Regulatory T cells in HIV infection and in vaccinees

Date: 8 May 2019

Venue: UAntwerp, Campus Drie Eiken, Building S, Auditorium S1 - Universiteitsplein 1 - 2610 Wilrijk (Antwerp) (route: UAntwerpen, Campus Drie Eiken)

Time: 4:00 PM - 6:00 PM

PhD candidate: Raquel José Matavele Chissumba

Principal investigator: Luc Kestens, Jani Ilesh

Short description: PhD defence Raquel José Matavele Chissumba - Department of Biomedical Sciences

The human immunodeficiency virus type 1 (HIV-1) is the causative agent of the acquired immunodeficiency syndrome (AIDS). Globally, more than 36 million individuals are infected with HIV-1. During HIV-1 infection, high levels of systemic immune activation occurs which stimulates massive viral replication. Unfortunately, there is not an effective vaccine yet against HIV-1.

Evidence from previous efficacy trials of HIV-1 vaccine candidates, shows that a good HIV-1 should induce pronounced HIV-specific memory T and B cell responses, but at the same time, needs to limit responses that favor infection. A higher risk of HIV-1 acquisition was observed in participants of a previous HIV-1 efficacy trial which was associated to higher levels of immune activation and augmented expression of HIV binding molecules in vector specific CD4 T cells. Regulatory T cells (Tregs) are a heterogeneous population of CD4 T cells with the potential to suppress exacerbated immune activation. Furthermore, Tregs also participate in mechanisms of immune memory development. However, Tregs can also suppress the development of protective antigen-specific immune responses. Little is known regarding Tregs during early infection by HIV and particularly during vaccination against HIV-1. Tregs share some differentiation pathways with Th17 cells and reciprocal development between these two CD4 T cells populations has been demonstrated.

We aimed to assess the frequencies and phenotypic alterations of Tregs, in terms of expression of activation markers, suppression markers and HIV-1 binding molecules, during HIV-infection and HIV vaccination. We also assessed how these alterations correlated with indicators of HIV disease progression and vaccine-induced immune responses.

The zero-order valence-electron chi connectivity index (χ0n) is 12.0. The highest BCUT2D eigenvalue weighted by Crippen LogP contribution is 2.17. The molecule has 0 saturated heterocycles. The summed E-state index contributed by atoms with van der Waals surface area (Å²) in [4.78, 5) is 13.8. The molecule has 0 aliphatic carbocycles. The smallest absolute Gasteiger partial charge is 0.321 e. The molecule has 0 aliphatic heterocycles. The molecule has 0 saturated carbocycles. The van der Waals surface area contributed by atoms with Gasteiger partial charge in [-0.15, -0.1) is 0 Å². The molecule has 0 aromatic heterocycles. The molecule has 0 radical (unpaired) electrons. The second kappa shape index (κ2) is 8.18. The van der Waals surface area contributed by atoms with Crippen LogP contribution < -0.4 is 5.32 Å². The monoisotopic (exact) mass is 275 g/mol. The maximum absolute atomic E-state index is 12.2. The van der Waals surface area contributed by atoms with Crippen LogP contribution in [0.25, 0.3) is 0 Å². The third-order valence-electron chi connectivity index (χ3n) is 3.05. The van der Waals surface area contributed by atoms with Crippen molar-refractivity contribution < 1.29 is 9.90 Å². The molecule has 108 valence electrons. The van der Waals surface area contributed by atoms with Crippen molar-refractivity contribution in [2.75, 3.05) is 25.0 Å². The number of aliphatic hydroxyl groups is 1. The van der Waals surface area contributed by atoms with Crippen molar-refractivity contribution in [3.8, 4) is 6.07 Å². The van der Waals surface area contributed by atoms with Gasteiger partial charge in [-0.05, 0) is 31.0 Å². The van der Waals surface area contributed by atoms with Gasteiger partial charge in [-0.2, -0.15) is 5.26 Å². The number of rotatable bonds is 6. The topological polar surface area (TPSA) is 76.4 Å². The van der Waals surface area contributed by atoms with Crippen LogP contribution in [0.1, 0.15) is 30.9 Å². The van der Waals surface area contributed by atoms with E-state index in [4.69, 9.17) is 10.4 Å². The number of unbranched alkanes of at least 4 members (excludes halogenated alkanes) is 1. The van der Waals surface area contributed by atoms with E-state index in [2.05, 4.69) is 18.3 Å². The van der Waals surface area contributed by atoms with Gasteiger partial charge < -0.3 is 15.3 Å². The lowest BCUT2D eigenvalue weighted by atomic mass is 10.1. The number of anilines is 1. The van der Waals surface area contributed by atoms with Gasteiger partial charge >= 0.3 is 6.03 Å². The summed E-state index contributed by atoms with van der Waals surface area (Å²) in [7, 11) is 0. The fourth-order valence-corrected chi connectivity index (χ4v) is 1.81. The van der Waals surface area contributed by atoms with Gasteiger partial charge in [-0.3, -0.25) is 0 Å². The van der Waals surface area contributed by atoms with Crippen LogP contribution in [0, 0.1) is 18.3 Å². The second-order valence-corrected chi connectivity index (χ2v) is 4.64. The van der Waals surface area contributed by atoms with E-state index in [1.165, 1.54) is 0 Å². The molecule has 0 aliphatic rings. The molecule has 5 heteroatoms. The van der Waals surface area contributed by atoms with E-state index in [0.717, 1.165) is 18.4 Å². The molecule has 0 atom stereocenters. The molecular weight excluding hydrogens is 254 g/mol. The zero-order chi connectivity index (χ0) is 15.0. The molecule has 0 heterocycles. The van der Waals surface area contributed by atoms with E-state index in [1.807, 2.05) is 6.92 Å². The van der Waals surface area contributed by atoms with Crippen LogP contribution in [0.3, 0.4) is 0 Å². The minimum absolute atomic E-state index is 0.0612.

Our findings suggest that during HIV-1 infection, an increase of Tregs in relation to total CD4 T cells correlates with systemic immune activation.  Certain subsets of Tregs like those expressing the transcription factor Helios may have a beneficial role in mechanisms controlling the levels of viral replication. However higher levels of Helios expressing Tregs can be associated with deficiency in production of antibodies against HIV-1. During DNA-HIVIS/MVA-CMDR-HIV/±CN54rgp140 vaccination, pre- and post-vaccination Tregs proportions, their activation status, the Th17/Tregs ratio and other host factors affecting Tregs relative abundance, may have an impact on the magnitude of HIV vaccine-induced immune responses. Furthermore, the DNA-HIVIS/MVA-CMDR-HIV/±CN54rgp140 does not induce increased susceptibility to HIV-1 infection of Tregs and total CD4 T cells.

Therapeutic and prophylactic HIV-1 vaccine trials should consider the evaluation of Tregs for a better understanding of the mechanistic impact of these experimental interventions.